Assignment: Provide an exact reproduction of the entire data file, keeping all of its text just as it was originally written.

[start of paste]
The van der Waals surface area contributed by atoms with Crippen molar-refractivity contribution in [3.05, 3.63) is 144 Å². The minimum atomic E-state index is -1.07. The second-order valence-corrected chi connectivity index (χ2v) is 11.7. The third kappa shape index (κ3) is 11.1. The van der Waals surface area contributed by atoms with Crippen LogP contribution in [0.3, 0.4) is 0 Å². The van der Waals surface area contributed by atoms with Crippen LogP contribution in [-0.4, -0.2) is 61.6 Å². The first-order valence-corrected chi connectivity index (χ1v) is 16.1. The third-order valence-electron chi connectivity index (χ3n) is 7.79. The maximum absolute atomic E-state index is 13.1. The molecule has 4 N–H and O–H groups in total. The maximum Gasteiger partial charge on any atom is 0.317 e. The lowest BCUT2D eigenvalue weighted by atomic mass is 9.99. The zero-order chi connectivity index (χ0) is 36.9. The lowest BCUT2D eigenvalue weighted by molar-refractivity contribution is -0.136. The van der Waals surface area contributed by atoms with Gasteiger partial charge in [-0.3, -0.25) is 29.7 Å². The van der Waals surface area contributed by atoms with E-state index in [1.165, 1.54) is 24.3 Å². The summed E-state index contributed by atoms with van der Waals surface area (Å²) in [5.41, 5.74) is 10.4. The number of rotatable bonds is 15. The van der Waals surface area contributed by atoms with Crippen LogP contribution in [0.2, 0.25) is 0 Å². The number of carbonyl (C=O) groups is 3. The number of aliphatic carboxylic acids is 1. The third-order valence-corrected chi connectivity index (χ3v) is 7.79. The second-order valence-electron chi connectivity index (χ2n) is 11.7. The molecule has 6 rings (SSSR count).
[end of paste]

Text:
The van der Waals surface area contributed by atoms with Crippen molar-refractivity contribution in [3.05, 3.63) is 144 Å². The minimum atomic E-state index is -1.07. The second-order valence-corrected chi connectivity index (χ2v) is 11.7. The third kappa shape index (κ3) is 11.1. The van der Waals surface area contributed by atoms with Crippen LogP contribution in [0.3, 0.4) is 0 Å². The van der Waals surface area contributed by atoms with Crippen LogP contribution in [-0.4, -0.2) is 61.6 Å². The first-order valence-corrected chi connectivity index (χ1v) is 16.1. The third-order valence-electron chi connectivity index (χ3n) is 7.79. The maximum absolute atomic E-state index is 13.1. The molecule has 4 N–H and O–H groups in total. The maximum Gasteiger partial charge on any atom is 0.317 e. The lowest BCUT2D eigenvalue weighted by atomic mass is 9.99. The zero-order chi connectivity index (χ0) is 36.9. The lowest BCUT2D eigenvalue weighted by molar-refractivity contribution is -0.136. The van der Waals surface area contributed by atoms with Gasteiger partial charge in [-0.3, -0.25) is 29.7 Å². The van der Waals surface area contributed by atoms with E-state index in [1.165, 1.54) is 24.3 Å². The summed E-state index contributed by atoms with van der Waals surface area (Å²) in [5.41, 5.74) is 10.4. The number of rotatable bonds is 15. The van der Waals surface area contributed by atoms with Crippen LogP contribution in [0.2, 0.25) is 0 Å². The number of carbonyl (C=O) groups is 3. The number of aliphatic carboxylic acids is 1. The third-order valence-corrected chi connectivity index (χ3v) is 7.79. The second-order valence-electron chi connectivity index (χ2n) is 11.7. The molecule has 6 rings (SSSR count).